• Activate 10-15 mins: It’s important for ELL students to practice their listening skills when it comes to the new vocabulary list. For the activate stage, a teacher can have students practice listening either with each other or by implementing the concepts that they learned. She can also provide students with a audio/video clip that gives them an opportunity to practice listening to the new concepts while engaging with an activity during the listening person or after.

Board work and error correction:

In a non-ELL classroom using the board and error correction is important, but in an ELL classroom it’s a must. Students need to hear out and see instructions, new concepts, words, definitions on the board. Visuals in an ELL classroom helps students with: memory, clarification, recognition, understanding, reminding and error correction.

It is important to error correct in an ELL classroom in order for students to learn the proper use of the language.


Definition of Rapport: courtesy of Google definitions.

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Comments (3) Sign in or register to comment Follow Subscribe to comments via RSS

Laura Bradley, MA, NBCT's picture
Laura Bradley, MA, NBCT
Middle school English/Digital Media teacher

These are great suggestions, Rusul, and not just for ELL classes. I know our ELL students have unique needs that call for specific strategies to address, but I also know that all of our students benefit from your suggestions. ELL students aren't the only ones who are too shy to speak up, who respond well to teacher interactions, and who benefit from visuals in the classroom. Thanks for some great reminders!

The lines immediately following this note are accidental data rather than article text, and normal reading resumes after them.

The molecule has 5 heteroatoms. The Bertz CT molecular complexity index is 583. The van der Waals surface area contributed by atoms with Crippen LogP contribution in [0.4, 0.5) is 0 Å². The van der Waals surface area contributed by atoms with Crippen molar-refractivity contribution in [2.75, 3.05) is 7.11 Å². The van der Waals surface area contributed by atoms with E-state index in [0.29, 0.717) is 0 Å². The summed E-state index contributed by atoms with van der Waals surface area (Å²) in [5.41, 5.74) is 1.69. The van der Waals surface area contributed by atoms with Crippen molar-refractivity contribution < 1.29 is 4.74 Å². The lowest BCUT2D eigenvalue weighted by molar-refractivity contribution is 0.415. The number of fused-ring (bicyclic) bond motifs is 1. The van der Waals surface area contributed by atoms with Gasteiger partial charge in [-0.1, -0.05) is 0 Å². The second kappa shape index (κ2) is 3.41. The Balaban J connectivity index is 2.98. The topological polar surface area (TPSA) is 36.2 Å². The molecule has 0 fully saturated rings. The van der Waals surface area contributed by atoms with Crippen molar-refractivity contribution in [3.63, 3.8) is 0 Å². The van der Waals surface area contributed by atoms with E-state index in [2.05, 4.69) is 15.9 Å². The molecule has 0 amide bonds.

A Solis's picture

Interacting with students is indeed important, specially with our ELLs. I also make it a point to provide frequent opportunities for interaction and discussion during class. I group students in teams of at least two so they can share ideas and thoughts about the lesson. They then have oral discussions, write answers, and proofread each other answers. I also have sentence stems posted around the room, so my ELL students can promptly start developing an answer when I ask them a question.

pearlatijerina's picture

I teach in a school where the vast majority of our students are ELL's and it is hard to believe that even though they have been in U.S. schools since they were in kindergarten they still are at a beginning or intermediate level. The main reason for this is that we live to close to the Mexican border.
The strategies presented are so beneficial, because they are listening and interacting to conversational English and not just academic. This will help them develop the language to have a conversation with someone. One strategy that I do that encourages them to communicate with each other is "Turn & Talk" I especially use it when being introduced to new vocabulary words. After they have looked at word, definition, picture, and a sentence they will have a question about the word and they have to turn and talk to their partner about it. It encourages them to talk because it's only one other person and not the whole class. This strategy can work in many other ways as well.